For historians, there is history in the making at any given moment. The life events, triumphs, and tragedies we experience and record help us define our ever-changing world for generations to come. So, when the coronavirus began affecting the lives of the residents of our little town of Unionville, Connecticut, it was time for the Unionville Museum to act.
When the virus began taking hold in our state, we were busy planning a fall exhibit that was going to involve community residents sharing their personal photographs illustrating life in Unionville in 2020. The idea was to contrast those photographs with ones from the museum’s permanent collection of Unionville in earlier days and build a “then and now”-themed exhibit. We have learned over the years that the most successful exhibits are those that allow the community to view their current life experiences as part of history. But the exhibit planning was put on hold when our governor ordered all non-essential businesses closed on March 23.
A few days later, a resident posted a photograph on a local Facebook community page that made us realize we did not need to pause our exhibition after all. The image was of a familiar local railroad bridge, which residents have used for decades to hang signs with messages for birthdays, graduations, and sometimes to mourn the loss of family members or friends. The photograph depicted a new sign someone had placed on the bridge that simply read “STAY HOME.” Seeing this, it became clear that the story of this pandemic is the story of Unionville in 2020, and that story is what we at the museum need to record.
The museum is the main local resource for information on historical events and their impact on the region. Whenever we prepare for an exhibit and search through our collection for primary sources to help tell the story, there remains a wish that people had taken more pictures, saved more items, and wrote down their stories more often. Living through this historic event now gives us and others working in local history an opportunity to start collecting relevant primary sources immediately. Doing that has now become a mission for us.Skip over related stories to continue reading article
To begin, we posted a request on our website and Facebook page for photographs and stories about the effects of the virus. The request included ideas of experiences people might want to share, such as family activities, homeschooling, working from home, grocery store senior hours, restaurant deliveries and pickups, empty store shelves, area signs, and what businesses did when they had to close down or stay open under different conditions. We left the request open to anything they thought would help document this incredible and challenging moment in time.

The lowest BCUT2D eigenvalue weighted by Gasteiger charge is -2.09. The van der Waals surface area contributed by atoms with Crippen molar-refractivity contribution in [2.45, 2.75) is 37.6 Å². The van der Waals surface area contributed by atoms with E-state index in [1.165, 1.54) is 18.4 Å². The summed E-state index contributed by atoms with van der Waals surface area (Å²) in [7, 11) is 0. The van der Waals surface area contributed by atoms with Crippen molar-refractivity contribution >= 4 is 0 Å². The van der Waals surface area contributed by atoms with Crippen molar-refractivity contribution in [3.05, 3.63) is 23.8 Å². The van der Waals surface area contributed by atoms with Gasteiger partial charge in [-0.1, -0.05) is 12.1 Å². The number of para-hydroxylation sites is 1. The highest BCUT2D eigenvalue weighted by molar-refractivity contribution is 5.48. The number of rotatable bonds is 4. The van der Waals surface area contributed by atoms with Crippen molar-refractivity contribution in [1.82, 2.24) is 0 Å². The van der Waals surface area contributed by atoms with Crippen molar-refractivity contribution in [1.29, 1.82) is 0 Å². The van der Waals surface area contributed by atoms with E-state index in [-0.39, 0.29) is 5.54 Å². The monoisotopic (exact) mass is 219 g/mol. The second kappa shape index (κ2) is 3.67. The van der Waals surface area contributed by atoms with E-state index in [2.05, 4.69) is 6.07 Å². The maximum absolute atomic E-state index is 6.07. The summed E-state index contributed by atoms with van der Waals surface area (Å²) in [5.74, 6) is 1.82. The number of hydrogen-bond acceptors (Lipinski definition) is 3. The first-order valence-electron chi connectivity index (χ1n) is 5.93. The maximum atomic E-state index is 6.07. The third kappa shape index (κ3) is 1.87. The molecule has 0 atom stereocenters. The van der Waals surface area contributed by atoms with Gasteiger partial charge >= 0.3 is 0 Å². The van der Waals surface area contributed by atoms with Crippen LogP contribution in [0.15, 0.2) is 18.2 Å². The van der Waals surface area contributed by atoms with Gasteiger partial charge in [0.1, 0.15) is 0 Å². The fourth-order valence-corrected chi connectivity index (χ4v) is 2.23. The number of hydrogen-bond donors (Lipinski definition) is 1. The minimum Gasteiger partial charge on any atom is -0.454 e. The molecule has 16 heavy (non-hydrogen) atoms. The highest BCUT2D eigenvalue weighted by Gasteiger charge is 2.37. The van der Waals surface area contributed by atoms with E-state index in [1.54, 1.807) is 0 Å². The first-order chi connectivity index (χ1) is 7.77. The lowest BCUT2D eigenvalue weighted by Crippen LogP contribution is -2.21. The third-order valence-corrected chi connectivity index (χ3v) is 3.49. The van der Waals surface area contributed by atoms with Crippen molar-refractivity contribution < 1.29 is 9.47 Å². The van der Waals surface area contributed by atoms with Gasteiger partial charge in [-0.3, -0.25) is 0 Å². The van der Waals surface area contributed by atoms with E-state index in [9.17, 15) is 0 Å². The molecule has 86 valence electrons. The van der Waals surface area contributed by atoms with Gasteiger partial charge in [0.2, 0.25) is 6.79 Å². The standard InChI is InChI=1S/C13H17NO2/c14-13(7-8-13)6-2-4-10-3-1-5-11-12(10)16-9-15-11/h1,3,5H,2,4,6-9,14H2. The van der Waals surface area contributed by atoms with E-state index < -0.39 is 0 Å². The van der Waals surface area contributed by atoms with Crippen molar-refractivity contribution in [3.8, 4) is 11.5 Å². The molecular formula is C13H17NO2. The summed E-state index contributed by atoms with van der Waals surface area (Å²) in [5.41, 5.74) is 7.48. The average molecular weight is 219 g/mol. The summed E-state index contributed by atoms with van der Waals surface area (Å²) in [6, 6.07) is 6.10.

One of the first photographs we received was of a fourth-grader from one of our local elementary schools. She had written an inspirational message on her driveway in chalk advising all to “Stay Healthy.” She and her mother were happy to learn that we wanted to add it to the museum’s permanent collection. We then expanded our outreach by posting a general request in two local Facebook groups and by reaching out to supporters who are active in the community and are avid picture takers.
The response was overwhelming, with contributions coming in mostly from the local Facebook groups and our direct outreach. There were photographs of homeschooling, including one mother’s handwritten daily schedule, photographs of pandemic signs on places that are closed, social distance warning signs on places that are open, photographs of empty church parking lots on Sunday, and empty school playgrounds, to name just a few.
People are also sharing their stories. One middle school teacher shared a beautiful digital journal she is keeping. One woman shared the story of her husband, forbidden by their daughter to leave the house, who used his mobility scooter to go to the grocery store. The mother of a nine-year-old sent a picture of her daughter practicing her soccer drills in the front yard, wondering, now that the season has been cut short, whether or not she had made the elite team.
This project has also had unanticipated side benefits, mainly keeping us connected with people in the community during a time of isolation. It has also increased awareness of the museum, especially among younger residents, which is one of our strategic goals. And it has increased the museum’s use of social and digital media, something we have needed to do. One of the most important and unexpected surprises is how much people have appreciated being asked to share what they are experiencing. Individuals and businesses alike have thanked us. Businesses were especially appreciative of our wanting to be able to show how they stepped up in these difficult times.
The museum is grateful to all who have assisted in the important work of documenting the pandemic response, an effort which will have long-lasting benefits. We are committed to maintaining this effort, during our weeks of social distancing and recovery, while our community navigates this difficult time and we transition into a way of life that will be very different than life as we knew it just weeks ago.
This shall pass and become yet another moment for all to look back on and wonder how we survived. And our little history museum will have played a small part in the much larger story being written in response to the pandemic. It is a story we will be telling for years.
About the author:
Anne Raymond serves on the board of the Unionville Museum. She began volunteering with the museum in 2014, offering history-related activities for children during museum events. She joined the board in 2018. Before retiring and volunteering with the museum, Anne spent twenty years coordinating professional development for teachers, counselors, and administrators, including managing three Teaching American History projects in partnership with local museums and historians.